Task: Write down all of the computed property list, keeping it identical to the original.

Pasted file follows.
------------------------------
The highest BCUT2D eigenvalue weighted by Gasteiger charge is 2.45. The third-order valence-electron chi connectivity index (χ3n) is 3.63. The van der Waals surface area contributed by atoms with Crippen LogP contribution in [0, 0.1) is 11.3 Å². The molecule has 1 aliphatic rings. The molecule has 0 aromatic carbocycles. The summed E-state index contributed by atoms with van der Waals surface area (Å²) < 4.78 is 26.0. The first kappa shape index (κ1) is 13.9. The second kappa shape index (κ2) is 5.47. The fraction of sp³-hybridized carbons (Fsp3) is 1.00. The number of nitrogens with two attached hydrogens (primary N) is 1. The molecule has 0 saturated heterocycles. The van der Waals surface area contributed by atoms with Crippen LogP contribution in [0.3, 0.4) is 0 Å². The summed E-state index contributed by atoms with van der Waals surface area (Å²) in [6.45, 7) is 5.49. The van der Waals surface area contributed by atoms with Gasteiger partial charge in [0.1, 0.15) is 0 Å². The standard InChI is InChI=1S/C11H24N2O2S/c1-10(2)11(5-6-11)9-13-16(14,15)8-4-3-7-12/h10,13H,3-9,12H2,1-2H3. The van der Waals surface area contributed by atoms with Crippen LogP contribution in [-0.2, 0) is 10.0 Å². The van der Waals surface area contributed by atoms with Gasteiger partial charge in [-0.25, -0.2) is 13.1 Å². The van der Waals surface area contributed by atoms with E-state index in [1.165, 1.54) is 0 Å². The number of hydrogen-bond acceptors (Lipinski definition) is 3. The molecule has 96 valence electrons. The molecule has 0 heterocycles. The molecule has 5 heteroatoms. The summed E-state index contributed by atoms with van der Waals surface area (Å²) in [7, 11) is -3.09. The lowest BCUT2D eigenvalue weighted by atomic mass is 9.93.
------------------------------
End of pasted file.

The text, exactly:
The highest BCUT2D eigenvalue weighted by Gasteiger charge is 2.45. The third-order valence-electron chi connectivity index (χ3n) is 3.63. The van der Waals surface area contributed by atoms with Crippen LogP contribution in [0, 0.1) is 11.3 Å². The molecule has 1 aliphatic rings. The molecule has 0 aromatic carbocycles. The summed E-state index contributed by atoms with van der Waals surface area (Å²) < 4.78 is 26.0. The first kappa shape index (κ1) is 13.9. The second kappa shape index (κ2) is 5.47. The fraction of sp³-hybridized carbons (Fsp3) is 1.00. The number of nitrogens with two attached hydrogens (primary N) is 1. The molecule has 0 saturated heterocycles. The van der Waals surface area contributed by atoms with Crippen LogP contribution in [0.3, 0.4) is 0 Å². The summed E-state index contributed by atoms with van der Waals surface area (Å²) in [6.45, 7) is 5.49. The van der Waals surface area contributed by atoms with Gasteiger partial charge in [0.1, 0.15) is 0 Å². The standard InChI is InChI=1S/C11H24N2O2S/c1-10(2)11(5-6-11)9-13-16(14,15)8-4-3-7-12/h10,13H,3-9,12H2,1-2H3. The van der Waals surface area contributed by atoms with Crippen LogP contribution in [-0.2, 0) is 10.0 Å². The van der Waals surface area contributed by atoms with Gasteiger partial charge in [-0.25, -0.2) is 13.1 Å². The van der Waals surface area contributed by atoms with E-state index in [1.165, 1.54) is 0 Å². The number of hydrogen-bond acceptors (Lipinski definition) is 3. The molecule has 96 valence electrons. The molecule has 0 heterocycles. The molecule has 5 heteroatoms. The summed E-state index contributed by atoms with van der Waals surface area (Å²) in [7, 11) is -3.09. The lowest BCUT2D eigenvalue weighted by atomic mass is 9.93.